THE YETI IS EXPECTING A SECOND BABY AND THEY TOLD OBAMA ABOUT IT AND ASKED HIM ABOUT NAMES AND HE SAID WHATEVER THE NAME IS TO NOT FORGET TO BE AWESOME
THIS IS OUR FAVORITE DAY. DFTBABY: THE SEQUEL.
Remember when the President told my unborn baby not to forget to be awesome?
Barack Obama. The President of the United States of America.
An Open Letter to Undecided American Voters
Somewhere around two percent of voters are ostensibly still undecided about who they’ll be voting for in the Presidential election. These people are often ridiculed, because it’s easy to make fun of a small minority, but many voters (including myself) are balancing competing interests and also trying to make conclusions about a candidate’s true intentions, which are always masked by a degree of political doublespeak.
In general, I’m disappointed by the tone of the political conversation this year, which is too rarely about policy and too often mean-spirited. Nobody running for President wants to destroy America. Nobody is evil.
The policy positions aren’t even that different: In the end, the purportedly “pro-rich” Romney wants the top marginal tax rate to be 28%; the purportedly “anti-rich” Obama wants it to be 39%. That may seem like a huge difference, but it really isn’t: In 1962, the top marginal income tax rate was 90%. In 1986, it was 50%.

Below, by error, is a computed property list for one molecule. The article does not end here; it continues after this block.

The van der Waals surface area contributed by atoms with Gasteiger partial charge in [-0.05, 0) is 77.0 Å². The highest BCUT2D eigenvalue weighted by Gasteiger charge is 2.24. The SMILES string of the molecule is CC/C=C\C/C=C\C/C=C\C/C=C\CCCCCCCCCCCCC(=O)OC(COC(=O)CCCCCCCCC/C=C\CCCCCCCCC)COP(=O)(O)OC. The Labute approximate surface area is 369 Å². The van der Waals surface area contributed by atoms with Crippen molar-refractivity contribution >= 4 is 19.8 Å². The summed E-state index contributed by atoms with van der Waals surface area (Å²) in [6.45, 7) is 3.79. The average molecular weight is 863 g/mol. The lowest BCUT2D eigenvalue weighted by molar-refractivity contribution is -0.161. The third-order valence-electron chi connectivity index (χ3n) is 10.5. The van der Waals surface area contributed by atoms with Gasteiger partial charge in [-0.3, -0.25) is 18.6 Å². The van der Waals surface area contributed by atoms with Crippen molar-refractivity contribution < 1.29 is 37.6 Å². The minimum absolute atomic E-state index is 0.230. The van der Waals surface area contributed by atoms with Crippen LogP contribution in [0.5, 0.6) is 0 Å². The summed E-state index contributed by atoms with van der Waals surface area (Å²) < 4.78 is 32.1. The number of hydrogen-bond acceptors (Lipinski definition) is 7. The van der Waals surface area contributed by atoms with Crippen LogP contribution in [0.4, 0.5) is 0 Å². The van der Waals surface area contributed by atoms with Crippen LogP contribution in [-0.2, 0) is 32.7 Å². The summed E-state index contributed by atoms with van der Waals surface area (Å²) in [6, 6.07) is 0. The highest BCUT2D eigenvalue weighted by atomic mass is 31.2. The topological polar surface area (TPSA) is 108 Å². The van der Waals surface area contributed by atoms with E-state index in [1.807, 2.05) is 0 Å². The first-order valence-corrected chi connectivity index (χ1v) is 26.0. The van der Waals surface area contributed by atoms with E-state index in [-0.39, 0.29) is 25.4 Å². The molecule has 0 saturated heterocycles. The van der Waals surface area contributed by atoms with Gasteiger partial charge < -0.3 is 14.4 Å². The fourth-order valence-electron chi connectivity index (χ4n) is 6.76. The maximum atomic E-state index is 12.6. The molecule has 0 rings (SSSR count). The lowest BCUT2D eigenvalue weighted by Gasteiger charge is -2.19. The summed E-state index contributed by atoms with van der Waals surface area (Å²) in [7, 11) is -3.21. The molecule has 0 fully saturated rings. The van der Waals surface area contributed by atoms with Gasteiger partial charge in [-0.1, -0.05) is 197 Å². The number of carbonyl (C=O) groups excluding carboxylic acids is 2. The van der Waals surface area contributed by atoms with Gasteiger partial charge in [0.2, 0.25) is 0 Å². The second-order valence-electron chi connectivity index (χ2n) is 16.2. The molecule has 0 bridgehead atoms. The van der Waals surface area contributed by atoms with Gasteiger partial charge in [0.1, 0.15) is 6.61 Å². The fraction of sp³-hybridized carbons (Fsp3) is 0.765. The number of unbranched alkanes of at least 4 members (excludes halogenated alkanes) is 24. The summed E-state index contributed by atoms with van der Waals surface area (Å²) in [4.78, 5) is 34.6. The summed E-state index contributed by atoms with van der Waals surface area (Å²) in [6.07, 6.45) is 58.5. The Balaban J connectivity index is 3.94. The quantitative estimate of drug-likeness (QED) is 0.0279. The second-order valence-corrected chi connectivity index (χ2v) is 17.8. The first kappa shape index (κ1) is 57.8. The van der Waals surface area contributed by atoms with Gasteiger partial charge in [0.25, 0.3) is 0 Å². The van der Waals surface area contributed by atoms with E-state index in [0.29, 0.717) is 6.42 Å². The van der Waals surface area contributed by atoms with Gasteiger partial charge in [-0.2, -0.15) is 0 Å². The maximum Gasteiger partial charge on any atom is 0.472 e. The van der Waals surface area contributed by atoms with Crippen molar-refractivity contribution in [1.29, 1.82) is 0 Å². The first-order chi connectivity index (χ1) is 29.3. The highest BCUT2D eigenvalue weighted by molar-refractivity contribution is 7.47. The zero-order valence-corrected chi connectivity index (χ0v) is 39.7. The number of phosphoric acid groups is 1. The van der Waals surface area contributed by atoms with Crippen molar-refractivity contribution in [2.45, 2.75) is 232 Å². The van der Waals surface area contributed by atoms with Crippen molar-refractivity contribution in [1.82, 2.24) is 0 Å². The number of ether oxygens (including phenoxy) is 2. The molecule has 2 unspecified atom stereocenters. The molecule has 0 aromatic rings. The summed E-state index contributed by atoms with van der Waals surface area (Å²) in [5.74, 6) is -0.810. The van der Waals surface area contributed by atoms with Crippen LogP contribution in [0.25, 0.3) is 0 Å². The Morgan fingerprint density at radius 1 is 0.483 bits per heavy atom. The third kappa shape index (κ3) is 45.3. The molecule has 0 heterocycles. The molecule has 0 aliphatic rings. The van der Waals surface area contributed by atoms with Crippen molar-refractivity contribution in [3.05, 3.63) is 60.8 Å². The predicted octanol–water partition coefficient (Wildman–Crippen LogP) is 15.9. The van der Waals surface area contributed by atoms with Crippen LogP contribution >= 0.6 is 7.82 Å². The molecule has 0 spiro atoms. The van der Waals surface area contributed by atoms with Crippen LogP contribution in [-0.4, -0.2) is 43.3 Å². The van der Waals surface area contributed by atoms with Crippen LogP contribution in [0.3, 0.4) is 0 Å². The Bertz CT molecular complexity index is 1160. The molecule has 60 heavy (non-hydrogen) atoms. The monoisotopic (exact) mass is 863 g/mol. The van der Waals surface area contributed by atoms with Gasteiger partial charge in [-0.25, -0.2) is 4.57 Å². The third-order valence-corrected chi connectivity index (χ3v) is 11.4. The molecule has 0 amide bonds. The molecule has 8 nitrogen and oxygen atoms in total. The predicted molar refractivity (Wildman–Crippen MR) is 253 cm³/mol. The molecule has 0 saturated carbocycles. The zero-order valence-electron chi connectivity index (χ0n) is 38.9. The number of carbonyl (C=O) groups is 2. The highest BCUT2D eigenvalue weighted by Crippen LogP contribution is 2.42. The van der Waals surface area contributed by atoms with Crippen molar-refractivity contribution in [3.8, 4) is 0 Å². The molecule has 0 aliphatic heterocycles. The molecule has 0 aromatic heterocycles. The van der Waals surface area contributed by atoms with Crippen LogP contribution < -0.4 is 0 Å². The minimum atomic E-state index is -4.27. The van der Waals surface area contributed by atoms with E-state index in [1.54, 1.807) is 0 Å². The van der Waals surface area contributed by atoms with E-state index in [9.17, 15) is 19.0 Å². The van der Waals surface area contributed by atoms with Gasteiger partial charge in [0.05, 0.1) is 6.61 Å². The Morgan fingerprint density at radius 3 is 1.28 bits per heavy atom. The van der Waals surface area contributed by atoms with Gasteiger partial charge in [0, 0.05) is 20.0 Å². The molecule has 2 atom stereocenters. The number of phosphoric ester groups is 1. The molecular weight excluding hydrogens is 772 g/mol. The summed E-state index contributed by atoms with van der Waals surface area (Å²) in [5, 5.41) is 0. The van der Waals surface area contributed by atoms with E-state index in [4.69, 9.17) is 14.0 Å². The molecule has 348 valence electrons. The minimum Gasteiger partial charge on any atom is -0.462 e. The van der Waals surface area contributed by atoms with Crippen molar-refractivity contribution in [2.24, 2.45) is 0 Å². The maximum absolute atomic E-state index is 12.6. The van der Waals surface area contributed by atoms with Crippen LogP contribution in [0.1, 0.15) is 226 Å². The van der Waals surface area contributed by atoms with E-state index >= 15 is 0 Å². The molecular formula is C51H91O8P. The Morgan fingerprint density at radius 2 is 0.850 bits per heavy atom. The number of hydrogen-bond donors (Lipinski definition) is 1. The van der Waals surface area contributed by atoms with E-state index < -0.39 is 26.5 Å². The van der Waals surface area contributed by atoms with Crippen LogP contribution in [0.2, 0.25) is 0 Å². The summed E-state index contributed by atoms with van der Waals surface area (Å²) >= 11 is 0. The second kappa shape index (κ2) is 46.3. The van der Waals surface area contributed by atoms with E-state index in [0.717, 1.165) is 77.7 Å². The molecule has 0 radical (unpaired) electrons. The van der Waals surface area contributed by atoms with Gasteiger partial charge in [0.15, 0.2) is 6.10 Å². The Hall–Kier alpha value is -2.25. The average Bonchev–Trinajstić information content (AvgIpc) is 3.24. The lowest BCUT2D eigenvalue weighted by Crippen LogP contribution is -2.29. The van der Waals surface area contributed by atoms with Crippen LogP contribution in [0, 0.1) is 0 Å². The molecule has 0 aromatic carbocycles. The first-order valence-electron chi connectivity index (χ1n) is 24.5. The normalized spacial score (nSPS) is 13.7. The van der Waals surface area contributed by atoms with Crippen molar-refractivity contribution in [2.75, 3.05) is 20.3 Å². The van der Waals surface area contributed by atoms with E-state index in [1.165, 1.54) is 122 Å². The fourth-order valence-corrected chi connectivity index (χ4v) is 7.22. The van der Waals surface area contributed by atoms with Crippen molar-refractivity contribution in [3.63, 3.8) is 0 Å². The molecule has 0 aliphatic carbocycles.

I’m not going to give you a quiz that will tell you who to vote for; these already exist. Instead, I’m going to share what matters to me, and how I decided to vote to re-elect President Obama. This is a partisan attempt to convince you to vote for my guy, and I’m not going to pretend otherwise, but it comes from a true independent who has voted for many Republicans for state and national offices in the past (and will vote for a couple this year).
Here are the issues that matter to me:
1. The Economy: The Deficit. We can’t continue to take on debt without risking the long term financial health of the United States, but it’s really important to note that almost all of our current debt is extremely cheap, because interest rates are on T-Bills and the like are very low. So our current debt poses no risk to the American economy. (Here’s a further explanation.) But debt could become more expensive in the future, which could be a big problem. Both candidates for President have plans to reduce the deficit: Romney wants to cut spending and end some tax credits and deductions while also cutting overall income tax rates by 20%; Obama wants to cut spending and raise taxes, primarily by rolling back the Bush-era tax cuts on income over $250,000 a year. (Obama also wants to raise the capital gains tax modestly, from 15% to 20%, but this will never happen with a Republican congress.)
It’s not clear whose plan would cut the deficit more, because Romney hasn’t said which deductions he’d eliminate, and neither has really outlined what kind of spending they would cut, except for rhetorical stuff that isn’t very expensive (like federal funding for public broadcasting).